What's wrong with Terrazzo?
I guess it could be used if you can find some way to grind it to the proper shape....but the grinding, honing and polishing I've seen are all done with machines that make it FLAT.
Not something I'd want to attempt, thats for sure....
@ stonetech - they are commercially in the proper shape - available from several places including: American Standard/Fiat and Creative-Terrazzo.
Here is a link that might be useful: terrazzo shower base
Have you seen one in person? I love the look, but from what I know of kitchen counters, it's very expensive. If cost isn't an issue, and you have seen what they look like for yourself, and you like it, I'd say you have a winner!
I love terrazzo floors! I have seen shower pans done in terrazzo out where I live in Palm Springs. We have a very big mid-century influence down here and I love the classic look of it.
@ raehelen - yes, I saw one in a bath showroom (Banner Plumbing) and a friend has one in her shower. I was lucky to pet/house-sit for her recently and used it. Felt very solid.
For a 36x48" pan they range in price from $500 to $950.
Not sure why more people don't have them.....
There's nothing wrong with terrazzo, although I don't believe it ever was very popular in the residential market. I also wonder how often it's spec'ed for commercial construction these days.
I like it a lot. The grammar school I went to (built in the 1950's) has terrazzo in the main entrance area, stairs and all the bathrooms. I've been to an indoor shopping mall (built in the 1970's) that has all the common area floors in terrazzo. Also common in many office buildings. (At least in the Chicago area.) A neighbor of mine who works in construction put in terrazzo floors in his kitchen and back door entry way.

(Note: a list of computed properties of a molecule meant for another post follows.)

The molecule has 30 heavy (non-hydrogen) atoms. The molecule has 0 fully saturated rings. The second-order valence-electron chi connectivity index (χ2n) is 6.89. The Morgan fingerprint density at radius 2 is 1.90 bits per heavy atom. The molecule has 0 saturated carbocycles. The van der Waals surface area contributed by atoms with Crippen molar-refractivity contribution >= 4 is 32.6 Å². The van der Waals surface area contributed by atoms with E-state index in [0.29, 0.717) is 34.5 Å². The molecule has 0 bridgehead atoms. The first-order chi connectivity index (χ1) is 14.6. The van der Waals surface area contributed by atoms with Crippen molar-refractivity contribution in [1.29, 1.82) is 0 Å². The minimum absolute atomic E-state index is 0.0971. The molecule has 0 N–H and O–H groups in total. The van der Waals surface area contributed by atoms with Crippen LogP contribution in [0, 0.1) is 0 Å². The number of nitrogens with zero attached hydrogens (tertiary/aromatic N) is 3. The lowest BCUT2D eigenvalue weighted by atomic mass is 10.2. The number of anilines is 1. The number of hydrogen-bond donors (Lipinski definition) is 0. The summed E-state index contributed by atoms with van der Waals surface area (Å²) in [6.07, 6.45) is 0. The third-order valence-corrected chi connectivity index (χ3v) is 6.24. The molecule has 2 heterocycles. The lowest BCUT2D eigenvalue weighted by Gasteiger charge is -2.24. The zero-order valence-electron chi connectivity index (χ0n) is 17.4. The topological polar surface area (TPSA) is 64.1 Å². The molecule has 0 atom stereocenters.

The nice thing about terrazzo flooring is that it's seamless.
OH OK, that's not too bad then. I guess I have no idea what I'm talking about! LOL I wonder why more people don't have them too then! Wonder how they perform/stand up?
It has all of the drawbacksof marble. It's porous and etches. In a flooring situation, it's commonly coated with an acrylic top dressing or a commercial grade wax and then buffed. I don't have any idea how that woud even be accomplished or maintained in a wet environment.
@hollysprings - that's a good point; we are talking about a shower pan here. Personally, I'd go with cast iron, but that's just me. :)
It is treated with a terrazzo sealer, that can be reapplied every year or two. Apparently wax is not recommended.
Isn't there something solid,man-made, that looks good, but is not porous and much cheaper? We are talking about a FLOOR in a SHOWER, after all.
Mdln - I think this would look great and you will be able to make it work if you really want it. I live in Palm Springs and I love mid-century architecture. There are many homes here with terrazzo floors and showers, some original and some fairly new. Good luck! Post photos if you go this route.
@lisalu - Thank you for the words of encouragement.
There are so many more choices (manufacturers & colors) than I originally thought, ranging in price from $365 - $950 for a 36x48 pan.
Next step - find one that goes with my tile selection.